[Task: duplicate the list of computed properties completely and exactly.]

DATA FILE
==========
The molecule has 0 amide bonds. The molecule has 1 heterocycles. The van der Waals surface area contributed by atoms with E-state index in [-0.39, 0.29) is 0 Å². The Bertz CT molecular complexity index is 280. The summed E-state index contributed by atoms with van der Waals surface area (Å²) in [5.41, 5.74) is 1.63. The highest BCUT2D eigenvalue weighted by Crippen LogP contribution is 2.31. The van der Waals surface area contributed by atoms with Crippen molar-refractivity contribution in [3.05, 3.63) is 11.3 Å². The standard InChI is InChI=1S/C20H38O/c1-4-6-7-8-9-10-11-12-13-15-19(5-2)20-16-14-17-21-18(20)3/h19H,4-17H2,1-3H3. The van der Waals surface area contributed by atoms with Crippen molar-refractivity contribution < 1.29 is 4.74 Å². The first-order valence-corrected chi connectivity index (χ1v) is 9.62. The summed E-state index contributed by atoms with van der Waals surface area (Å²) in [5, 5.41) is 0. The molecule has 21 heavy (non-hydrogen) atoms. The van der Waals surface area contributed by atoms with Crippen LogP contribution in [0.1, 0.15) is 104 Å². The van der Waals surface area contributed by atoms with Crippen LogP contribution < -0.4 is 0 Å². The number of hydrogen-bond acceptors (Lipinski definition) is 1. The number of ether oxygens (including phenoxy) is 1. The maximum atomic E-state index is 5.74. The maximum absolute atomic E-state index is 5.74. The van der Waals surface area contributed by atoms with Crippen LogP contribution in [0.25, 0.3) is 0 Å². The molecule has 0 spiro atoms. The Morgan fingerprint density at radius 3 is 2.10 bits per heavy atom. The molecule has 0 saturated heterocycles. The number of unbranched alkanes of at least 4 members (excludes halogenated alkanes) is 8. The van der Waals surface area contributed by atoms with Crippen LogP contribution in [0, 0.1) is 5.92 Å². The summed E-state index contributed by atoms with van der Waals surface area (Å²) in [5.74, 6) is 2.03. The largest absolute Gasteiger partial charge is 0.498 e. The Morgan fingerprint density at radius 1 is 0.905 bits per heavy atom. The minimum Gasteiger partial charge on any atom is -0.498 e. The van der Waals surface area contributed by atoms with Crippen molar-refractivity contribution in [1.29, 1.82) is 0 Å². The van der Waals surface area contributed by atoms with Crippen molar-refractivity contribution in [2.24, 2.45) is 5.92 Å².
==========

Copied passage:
The molecule has 0 amide bonds. The molecule has 1 heterocycles. The van der Waals surface area contributed by atoms with E-state index in [-0.39, 0.29) is 0 Å². The Bertz CT molecular complexity index is 280. The summed E-state index contributed by atoms with van der Waals surface area (Å²) in [5.41, 5.74) is 1.63. The highest BCUT2D eigenvalue weighted by Crippen LogP contribution is 2.31. The van der Waals surface area contributed by atoms with Crippen molar-refractivity contribution in [3.05, 3.63) is 11.3 Å². The standard InChI is InChI=1S/C20H38O/c1-4-6-7-8-9-10-11-12-13-15-19(5-2)20-16-14-17-21-18(20)3/h19H,4-17H2,1-3H3. The van der Waals surface area contributed by atoms with Crippen molar-refractivity contribution < 1.29 is 4.74 Å². The first-order valence-corrected chi connectivity index (χ1v) is 9.62. The summed E-state index contributed by atoms with van der Waals surface area (Å²) in [5, 5.41) is 0. The molecule has 21 heavy (non-hydrogen) atoms. The van der Waals surface area contributed by atoms with Crippen LogP contribution in [0.1, 0.15) is 104 Å². The van der Waals surface area contributed by atoms with Crippen LogP contribution < -0.4 is 0 Å². The number of hydrogen-bond acceptors (Lipinski definition) is 1. The number of ether oxygens (including phenoxy) is 1. The maximum atomic E-state index is 5.74. The maximum absolute atomic E-state index is 5.74. The van der Waals surface area contributed by atoms with Crippen LogP contribution in [0.25, 0.3) is 0 Å². The molecule has 0 spiro atoms. The Morgan fingerprint density at radius 3 is 2.10 bits per heavy atom. The molecule has 0 saturated heterocycles. The number of unbranched alkanes of at least 4 members (excludes halogenated alkanes) is 8. The van der Waals surface area contributed by atoms with Crippen LogP contribution in [0, 0.1) is 5.92 Å². The summed E-state index contributed by atoms with van der Waals surface area (Å²) in [5.74, 6) is 2.03. The largest absolute Gasteiger partial charge is 0.498 e. The Morgan fingerprint density at radius 1 is 0.905 bits per heavy atom. The minimum Gasteiger partial charge on any atom is -0.498 e. The van der Waals surface area contributed by atoms with Crippen molar-refractivity contribution in [1.29, 1.82) is 0 Å². The van der Waals surface area contributed by atoms with Crippen molar-refractivity contribution in [2.24, 2.45) is 5.92 Å².